Eras of Life

Ten year ago I headed off on a grand adventure with my family, flying to Hawaii. At the time it was the furthest I’d traveled and I remember the exceedingly long plane ride then the welcoming embrace of the humid and warm Hawaiian air when we disembarked. It was a trip I had prepared for over many months. I’d bought books, researched the culture, read up on the history of Hawaii becoming a state, and delved deep into the world of Pearl Harbor, and WW2.

When we arrived I was able to nod sagely when things were pointed out, recognized landscapes, and could whisper added tidbits of information to my siblings when we were on tours – after all, I’d immersed myself in the Hawaiian world for countless hours and had a deep appreciation of seeing it in real life.

Well, life has an ebb and flow and seasons change. This Tuesday my roommates and I were sitting around waiting for our company to arrive when I said something about Hawaii. “Hawaii? What do you mean?” was the response, because apparently I’d forgotten to mention to them the upcoming trip.

I packed the day before leaving, and spent time cleaning and organizing my house and tracking my budget. At one point I downloaded one of my favorite fiction books that takes place in Hawaii, but returned it on the library app before I got a chance to read it.

After nineteen hours of travel I pulled our rental car into the parking lot of the condo where we’d be staying then unloaded the car and unpacked before falling into bed. My life looks completely different than it did ten years ago, and instead of anticipating this trip for months, it wasn’t until I was out walking along the beach and came upon a sea turtle that I remembered the joys of my last visit to Hawaii and I started settling into vacation mode.

My adopted parents (if you’ve been around this blog for long you know who I mean – a couple who I “adopted” as my second family many years ago) spent decades traveling around speaking and singing. In fact, the only state they’d never visited was Hawaii. This year is their 50th Anniversary, so as a way to celebrate we came to Hawaii together.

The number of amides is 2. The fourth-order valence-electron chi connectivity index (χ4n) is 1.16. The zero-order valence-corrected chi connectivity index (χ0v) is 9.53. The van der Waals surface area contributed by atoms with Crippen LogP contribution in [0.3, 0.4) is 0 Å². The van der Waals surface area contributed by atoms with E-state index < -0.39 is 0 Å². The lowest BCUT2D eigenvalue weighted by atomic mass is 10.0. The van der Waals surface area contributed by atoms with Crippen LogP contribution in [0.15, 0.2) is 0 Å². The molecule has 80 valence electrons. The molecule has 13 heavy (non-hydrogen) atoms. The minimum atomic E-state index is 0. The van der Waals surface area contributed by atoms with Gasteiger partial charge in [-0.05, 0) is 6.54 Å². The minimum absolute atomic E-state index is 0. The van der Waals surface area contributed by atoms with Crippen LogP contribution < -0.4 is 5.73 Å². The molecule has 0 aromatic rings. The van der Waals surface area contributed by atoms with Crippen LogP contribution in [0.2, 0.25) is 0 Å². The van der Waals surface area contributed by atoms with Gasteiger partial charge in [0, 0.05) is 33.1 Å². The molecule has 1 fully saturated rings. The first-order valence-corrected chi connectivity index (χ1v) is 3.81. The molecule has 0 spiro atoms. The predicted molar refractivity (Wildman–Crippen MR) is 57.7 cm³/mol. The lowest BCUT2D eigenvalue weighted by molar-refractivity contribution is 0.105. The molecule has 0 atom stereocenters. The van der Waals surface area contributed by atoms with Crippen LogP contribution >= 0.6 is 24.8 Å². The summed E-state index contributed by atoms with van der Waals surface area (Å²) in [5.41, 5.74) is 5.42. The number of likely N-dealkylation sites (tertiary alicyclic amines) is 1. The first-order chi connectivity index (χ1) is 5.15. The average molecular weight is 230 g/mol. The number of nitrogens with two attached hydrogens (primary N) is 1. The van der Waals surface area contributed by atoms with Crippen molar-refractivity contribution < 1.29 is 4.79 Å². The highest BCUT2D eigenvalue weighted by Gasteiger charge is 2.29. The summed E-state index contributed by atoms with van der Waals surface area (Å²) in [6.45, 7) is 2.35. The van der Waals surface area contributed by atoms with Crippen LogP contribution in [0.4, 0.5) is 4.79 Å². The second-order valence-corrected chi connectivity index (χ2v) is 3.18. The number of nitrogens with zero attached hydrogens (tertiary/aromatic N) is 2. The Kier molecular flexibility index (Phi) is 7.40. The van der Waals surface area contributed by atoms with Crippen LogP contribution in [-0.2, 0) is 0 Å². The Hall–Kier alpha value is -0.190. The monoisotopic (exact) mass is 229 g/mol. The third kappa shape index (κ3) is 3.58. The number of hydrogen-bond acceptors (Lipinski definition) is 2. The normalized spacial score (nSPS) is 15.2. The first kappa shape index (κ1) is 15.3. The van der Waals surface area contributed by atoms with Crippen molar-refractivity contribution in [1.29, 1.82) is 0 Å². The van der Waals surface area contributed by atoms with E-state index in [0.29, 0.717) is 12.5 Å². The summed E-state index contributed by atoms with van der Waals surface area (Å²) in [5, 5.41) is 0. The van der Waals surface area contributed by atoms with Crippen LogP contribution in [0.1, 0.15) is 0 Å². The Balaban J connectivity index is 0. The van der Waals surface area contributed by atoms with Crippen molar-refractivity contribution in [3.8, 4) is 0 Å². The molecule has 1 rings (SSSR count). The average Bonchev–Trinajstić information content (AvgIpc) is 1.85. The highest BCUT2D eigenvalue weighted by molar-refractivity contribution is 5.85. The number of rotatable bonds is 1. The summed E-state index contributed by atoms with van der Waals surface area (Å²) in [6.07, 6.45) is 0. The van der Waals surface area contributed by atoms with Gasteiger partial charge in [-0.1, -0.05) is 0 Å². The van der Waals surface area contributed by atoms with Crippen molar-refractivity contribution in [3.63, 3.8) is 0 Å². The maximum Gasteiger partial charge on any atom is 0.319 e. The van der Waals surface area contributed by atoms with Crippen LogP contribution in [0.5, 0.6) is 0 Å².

Life is different now than it was ten years ago. The pull and tug of responsibilities means I sometimes don’t leave room for preparation and anticipation. An adventure will be upon me before I’ve had time to clearly think through the fact that it’s approaching. Ten years ago I was deep in the throes of Lyme disease and trying to find my pathway to health. I had the endless hours of time to research because I spent a great portion of my life with little to no energy or ability to lead a “normal” life. And I thrived on the challenge of learning as much as I could about the places I was going to visit. Anticipation and countdowns added luster to the sometimes monotonous life of chronic illness.

Eras differ, but that doesn’t mean that one is better than another. Just because I didn’t get to read a dozen books about Hawaii or even spend time looking forward to the trip isn’t a negative. It’s simply where I am. And now that I’m here, I’m thankful for the pounding waves, misty air, green mountains, and laidback setting. The week in front of us promises a slow pace, lots of exploring, and plenty of chances to make memories. I am thankful.

One thought on “Eras of Life

  1. Sarah Howe says:

    Yes, I have also come to realize that “different than I’ve always known” does not equal bad. I thoroughly enjoyed reading this Lydia!



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